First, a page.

Finally, another sleepless night for my friend/buddy/pal Mark Grant at Southwest Securities:
I am up at 2:00 A.M. this morning. This was not because I couldn't sleep it was because the debate began on the Cyprus decision in Nicosia and I felt that I owed it to my clients and friends to be up and paying attention. The financial markets do not sleep; sometimes neither do I.
One of the most interesting issues of what has happened in Cyprus is where was the problem three weeks ago? There was not a mention, not a hint of anything that was wrong. All of the banks in Cyprus had passed each and every European bank stress test. The numbers reported out by the ECB and the Bank for International Settlements indicated nothing and everything reported by any official organization in the European Union pointed to a stable and sound fiscal and monetary policy and conditions. The IMF, who monitors these things as well, did not have Cyprus or her banks on any kind of watch list.
Let me assure you it was not some "Miracle on 34th Street" that took place overnight while everyone was in bed and counting sheep. I can also assure you it was not because some bean counter in Brussels or Frankfurt stumbled over some new bit of data and informed his superiors. Nothing of the sort. The culprit is what is counted and not counted in the European financial system and the quite real consequences of uncounted liabilities.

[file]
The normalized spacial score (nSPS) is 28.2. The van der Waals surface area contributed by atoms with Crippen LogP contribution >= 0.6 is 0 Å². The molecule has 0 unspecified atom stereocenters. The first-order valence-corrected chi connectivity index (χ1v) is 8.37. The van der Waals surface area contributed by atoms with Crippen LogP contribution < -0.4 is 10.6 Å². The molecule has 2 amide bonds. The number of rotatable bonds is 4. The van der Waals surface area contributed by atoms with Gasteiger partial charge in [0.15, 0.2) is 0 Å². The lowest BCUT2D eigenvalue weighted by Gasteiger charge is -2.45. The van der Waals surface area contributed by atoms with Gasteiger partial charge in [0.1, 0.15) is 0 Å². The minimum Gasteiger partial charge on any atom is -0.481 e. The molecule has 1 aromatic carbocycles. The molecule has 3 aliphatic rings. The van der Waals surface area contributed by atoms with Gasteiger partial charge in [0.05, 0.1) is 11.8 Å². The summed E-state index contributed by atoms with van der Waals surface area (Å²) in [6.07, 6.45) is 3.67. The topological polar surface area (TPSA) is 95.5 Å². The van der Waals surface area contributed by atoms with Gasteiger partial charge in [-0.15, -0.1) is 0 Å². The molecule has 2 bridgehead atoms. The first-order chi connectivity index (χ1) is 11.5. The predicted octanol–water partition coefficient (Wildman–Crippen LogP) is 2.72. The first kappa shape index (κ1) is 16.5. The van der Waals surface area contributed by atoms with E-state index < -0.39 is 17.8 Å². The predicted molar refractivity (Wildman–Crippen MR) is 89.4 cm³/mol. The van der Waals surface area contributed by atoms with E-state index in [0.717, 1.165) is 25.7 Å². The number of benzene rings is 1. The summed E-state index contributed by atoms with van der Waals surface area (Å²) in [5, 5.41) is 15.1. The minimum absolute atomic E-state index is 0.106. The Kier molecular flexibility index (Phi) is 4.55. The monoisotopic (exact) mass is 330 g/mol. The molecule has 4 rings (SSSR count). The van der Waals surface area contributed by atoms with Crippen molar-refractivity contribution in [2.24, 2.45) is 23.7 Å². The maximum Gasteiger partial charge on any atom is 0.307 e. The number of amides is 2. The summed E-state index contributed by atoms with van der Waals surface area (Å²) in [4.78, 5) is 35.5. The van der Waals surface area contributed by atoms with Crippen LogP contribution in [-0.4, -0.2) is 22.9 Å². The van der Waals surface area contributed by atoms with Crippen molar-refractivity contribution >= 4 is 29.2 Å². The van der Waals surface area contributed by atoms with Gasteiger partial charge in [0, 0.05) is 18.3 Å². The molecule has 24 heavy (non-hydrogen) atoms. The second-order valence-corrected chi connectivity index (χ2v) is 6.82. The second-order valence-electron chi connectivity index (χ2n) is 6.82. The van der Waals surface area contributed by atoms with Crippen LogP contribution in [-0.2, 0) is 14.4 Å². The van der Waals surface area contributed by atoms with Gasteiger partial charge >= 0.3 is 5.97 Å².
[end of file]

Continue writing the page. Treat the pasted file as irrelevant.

Before I even go on with Cyprus, so you do not glaze over the punch line, I point out to you what has taken place. In just two weeks' time we have gone from not a mention of Cyprus to a crisis in Cyprus because none of the official numbers were accurate. Without doubt, without question, if this can happen in Cyprus then it could happen in any other country in the Eurozone because the uncounted liabilities are systemic to the whole of Europe. The European Union does NOT count sovereign guarantees of bank debt, sov